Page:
ATLANTA Physician-researchers at Emory University in Atlanta have shown an investigational medication, known as LEA29Y (belatacept), is effective in preserving transplanted kidney function while at the same time avoiding the toxic side effects that are common in the currently used long-term, immunosuppressive transplant medications. The pre-clinical research conducted with nonhuman primates at the Yerkes National Primate Research center was an important step in establishing human clinical trials to develop an effective alternative to current anti-rejection therapies. Findings from one of the nonhuman primate studies appear in the March issue of the American Journal of Transplantation, which currently is online and appeared in print on February 21.
More than 23,000 organ transplants are performed each year in the United States. While current immunosuppressant medications have reduced the incidence of early organ failure following transplants, measures to prevent late failure and to halt other diseases that result from toxic side effects of current treatments have been limited.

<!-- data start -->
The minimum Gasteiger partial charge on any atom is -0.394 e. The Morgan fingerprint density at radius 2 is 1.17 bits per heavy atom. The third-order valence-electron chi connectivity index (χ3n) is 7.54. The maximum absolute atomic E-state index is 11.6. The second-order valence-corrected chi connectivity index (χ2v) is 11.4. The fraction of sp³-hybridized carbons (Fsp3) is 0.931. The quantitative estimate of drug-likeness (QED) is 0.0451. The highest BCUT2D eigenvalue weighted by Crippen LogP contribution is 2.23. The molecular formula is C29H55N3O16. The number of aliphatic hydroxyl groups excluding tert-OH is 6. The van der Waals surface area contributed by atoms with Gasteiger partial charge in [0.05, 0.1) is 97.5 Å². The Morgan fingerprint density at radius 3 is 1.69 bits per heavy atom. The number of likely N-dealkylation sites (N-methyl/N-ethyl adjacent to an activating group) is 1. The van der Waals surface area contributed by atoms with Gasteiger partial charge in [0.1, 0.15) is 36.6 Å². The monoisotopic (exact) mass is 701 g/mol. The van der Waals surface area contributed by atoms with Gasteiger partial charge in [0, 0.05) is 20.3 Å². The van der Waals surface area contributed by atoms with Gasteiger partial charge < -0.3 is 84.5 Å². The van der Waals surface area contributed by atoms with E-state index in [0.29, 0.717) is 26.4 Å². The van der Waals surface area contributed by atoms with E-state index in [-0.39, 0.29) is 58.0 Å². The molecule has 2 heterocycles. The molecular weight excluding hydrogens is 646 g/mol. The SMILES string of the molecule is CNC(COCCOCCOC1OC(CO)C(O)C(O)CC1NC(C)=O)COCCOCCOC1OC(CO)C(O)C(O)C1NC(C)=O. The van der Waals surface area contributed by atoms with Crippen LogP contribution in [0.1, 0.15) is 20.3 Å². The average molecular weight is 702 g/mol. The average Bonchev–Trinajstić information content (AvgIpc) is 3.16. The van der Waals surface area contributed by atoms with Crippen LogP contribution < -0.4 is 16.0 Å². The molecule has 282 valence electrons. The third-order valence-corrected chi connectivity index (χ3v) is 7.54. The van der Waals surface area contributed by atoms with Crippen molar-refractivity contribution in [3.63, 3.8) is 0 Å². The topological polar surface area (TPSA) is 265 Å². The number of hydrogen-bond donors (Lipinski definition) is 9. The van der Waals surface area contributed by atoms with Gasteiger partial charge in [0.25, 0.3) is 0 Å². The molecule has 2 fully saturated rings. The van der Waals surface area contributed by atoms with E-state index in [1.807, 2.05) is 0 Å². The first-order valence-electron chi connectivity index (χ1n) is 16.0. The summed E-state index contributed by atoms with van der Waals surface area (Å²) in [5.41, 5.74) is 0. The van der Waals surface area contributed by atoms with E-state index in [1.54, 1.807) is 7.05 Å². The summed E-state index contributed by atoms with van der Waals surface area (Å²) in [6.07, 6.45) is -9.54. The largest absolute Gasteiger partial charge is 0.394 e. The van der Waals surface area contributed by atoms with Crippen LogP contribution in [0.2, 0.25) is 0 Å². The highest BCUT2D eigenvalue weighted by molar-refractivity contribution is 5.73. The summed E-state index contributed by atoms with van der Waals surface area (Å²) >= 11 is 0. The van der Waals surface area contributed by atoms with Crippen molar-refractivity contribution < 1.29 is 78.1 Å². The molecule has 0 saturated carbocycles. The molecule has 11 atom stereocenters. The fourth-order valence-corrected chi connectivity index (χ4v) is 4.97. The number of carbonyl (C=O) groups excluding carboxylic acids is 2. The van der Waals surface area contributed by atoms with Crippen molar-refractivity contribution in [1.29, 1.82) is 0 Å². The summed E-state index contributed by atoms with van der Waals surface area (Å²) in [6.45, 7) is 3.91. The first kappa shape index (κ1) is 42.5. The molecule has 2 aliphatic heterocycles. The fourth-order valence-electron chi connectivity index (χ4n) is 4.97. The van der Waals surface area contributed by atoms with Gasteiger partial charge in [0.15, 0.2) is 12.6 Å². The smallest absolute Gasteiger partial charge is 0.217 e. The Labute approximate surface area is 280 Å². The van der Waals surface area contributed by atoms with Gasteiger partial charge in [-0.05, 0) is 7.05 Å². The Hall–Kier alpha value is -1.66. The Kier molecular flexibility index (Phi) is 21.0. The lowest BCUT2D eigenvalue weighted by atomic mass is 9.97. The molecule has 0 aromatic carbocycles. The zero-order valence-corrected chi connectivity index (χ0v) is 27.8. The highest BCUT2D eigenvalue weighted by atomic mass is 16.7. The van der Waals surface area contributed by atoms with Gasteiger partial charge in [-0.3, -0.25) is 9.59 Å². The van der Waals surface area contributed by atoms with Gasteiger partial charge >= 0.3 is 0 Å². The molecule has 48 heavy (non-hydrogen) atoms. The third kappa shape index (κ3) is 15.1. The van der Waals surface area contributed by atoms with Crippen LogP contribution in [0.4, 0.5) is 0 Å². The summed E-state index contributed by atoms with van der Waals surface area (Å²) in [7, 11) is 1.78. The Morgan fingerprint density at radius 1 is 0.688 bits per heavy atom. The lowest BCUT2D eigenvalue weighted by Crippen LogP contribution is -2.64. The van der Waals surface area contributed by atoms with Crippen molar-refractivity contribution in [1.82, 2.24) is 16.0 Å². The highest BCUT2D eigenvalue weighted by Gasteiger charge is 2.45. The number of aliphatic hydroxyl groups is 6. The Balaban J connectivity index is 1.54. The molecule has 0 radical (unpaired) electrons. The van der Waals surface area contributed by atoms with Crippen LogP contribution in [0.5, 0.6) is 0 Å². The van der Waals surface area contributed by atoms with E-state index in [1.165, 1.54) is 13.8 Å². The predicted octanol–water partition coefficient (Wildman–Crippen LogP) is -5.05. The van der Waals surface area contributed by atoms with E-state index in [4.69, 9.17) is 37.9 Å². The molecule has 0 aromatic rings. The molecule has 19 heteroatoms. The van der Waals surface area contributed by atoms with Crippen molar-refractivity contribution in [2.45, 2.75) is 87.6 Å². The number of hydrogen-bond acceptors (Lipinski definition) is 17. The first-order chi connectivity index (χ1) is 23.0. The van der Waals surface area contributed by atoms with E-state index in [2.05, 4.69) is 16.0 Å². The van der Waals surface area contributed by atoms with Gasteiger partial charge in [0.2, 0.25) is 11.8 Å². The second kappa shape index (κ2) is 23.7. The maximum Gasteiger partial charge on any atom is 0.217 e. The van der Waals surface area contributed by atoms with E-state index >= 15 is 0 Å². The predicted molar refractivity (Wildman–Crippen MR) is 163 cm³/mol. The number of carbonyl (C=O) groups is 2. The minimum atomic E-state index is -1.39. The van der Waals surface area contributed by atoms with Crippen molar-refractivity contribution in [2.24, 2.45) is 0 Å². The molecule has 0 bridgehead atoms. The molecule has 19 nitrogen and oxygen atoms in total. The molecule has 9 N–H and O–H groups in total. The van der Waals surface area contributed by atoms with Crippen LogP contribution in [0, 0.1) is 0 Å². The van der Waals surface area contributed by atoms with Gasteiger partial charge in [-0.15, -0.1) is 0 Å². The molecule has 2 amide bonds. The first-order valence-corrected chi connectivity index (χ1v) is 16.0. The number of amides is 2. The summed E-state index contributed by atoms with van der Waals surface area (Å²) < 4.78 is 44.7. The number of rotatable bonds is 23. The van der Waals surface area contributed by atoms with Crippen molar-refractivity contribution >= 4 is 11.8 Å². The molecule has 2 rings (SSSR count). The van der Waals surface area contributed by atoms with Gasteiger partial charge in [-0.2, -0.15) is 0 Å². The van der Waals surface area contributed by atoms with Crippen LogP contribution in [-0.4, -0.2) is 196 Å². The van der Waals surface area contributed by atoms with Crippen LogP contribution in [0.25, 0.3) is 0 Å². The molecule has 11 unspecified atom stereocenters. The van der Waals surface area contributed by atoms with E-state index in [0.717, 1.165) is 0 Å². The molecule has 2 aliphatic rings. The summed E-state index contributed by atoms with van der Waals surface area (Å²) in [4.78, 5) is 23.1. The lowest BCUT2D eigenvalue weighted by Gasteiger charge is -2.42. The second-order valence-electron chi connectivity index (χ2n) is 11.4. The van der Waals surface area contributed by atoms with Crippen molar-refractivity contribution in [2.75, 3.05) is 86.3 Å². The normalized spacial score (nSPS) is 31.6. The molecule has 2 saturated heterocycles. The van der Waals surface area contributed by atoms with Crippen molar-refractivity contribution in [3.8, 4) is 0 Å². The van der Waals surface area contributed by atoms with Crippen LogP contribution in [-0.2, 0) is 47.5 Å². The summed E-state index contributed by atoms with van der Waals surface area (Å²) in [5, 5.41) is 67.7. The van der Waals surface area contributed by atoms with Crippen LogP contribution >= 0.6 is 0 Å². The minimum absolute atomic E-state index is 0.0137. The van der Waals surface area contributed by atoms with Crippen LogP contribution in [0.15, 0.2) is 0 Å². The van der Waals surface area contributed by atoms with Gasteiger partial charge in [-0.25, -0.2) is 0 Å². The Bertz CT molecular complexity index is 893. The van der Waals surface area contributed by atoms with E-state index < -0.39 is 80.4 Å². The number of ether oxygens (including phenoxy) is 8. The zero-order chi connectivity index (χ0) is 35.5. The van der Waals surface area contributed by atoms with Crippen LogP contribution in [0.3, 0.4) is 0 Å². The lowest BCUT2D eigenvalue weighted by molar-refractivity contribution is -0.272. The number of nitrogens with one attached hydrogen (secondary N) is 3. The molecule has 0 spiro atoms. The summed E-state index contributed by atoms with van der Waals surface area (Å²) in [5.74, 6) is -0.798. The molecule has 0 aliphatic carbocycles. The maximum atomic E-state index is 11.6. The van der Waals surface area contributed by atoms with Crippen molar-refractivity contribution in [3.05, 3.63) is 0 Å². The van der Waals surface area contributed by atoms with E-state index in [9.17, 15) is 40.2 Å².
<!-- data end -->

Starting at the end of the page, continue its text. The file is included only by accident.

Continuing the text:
Cyclosporine, the current standard of care following organ transplantation, prevents initial organ rejection by effectively blocking certain immune system pathways that are activated when the body detects foreign cells. At the same time, though, cyclosporine indiscriminately targets and blocks other cellular signal pathways, causing serious side effects such as high blood pressure and cholesterol, which may lead to cardiovascular disease, and high kidney toxicity that ultimately leads to long-term renal failure. In addition, long-term cyclosporine use damages the body's immune system and prevents it from fighting off other infections following transplant.
"For the past 20 years, transplant patients have been treated with cyclosporine-like medications that effectively suppressed the immune system to prevent the body from rejecting the new organ," said ChristianPage: 1 2 Related medicine news :1
Contact: Lisa Newbern
Emory University Health Sciences Center
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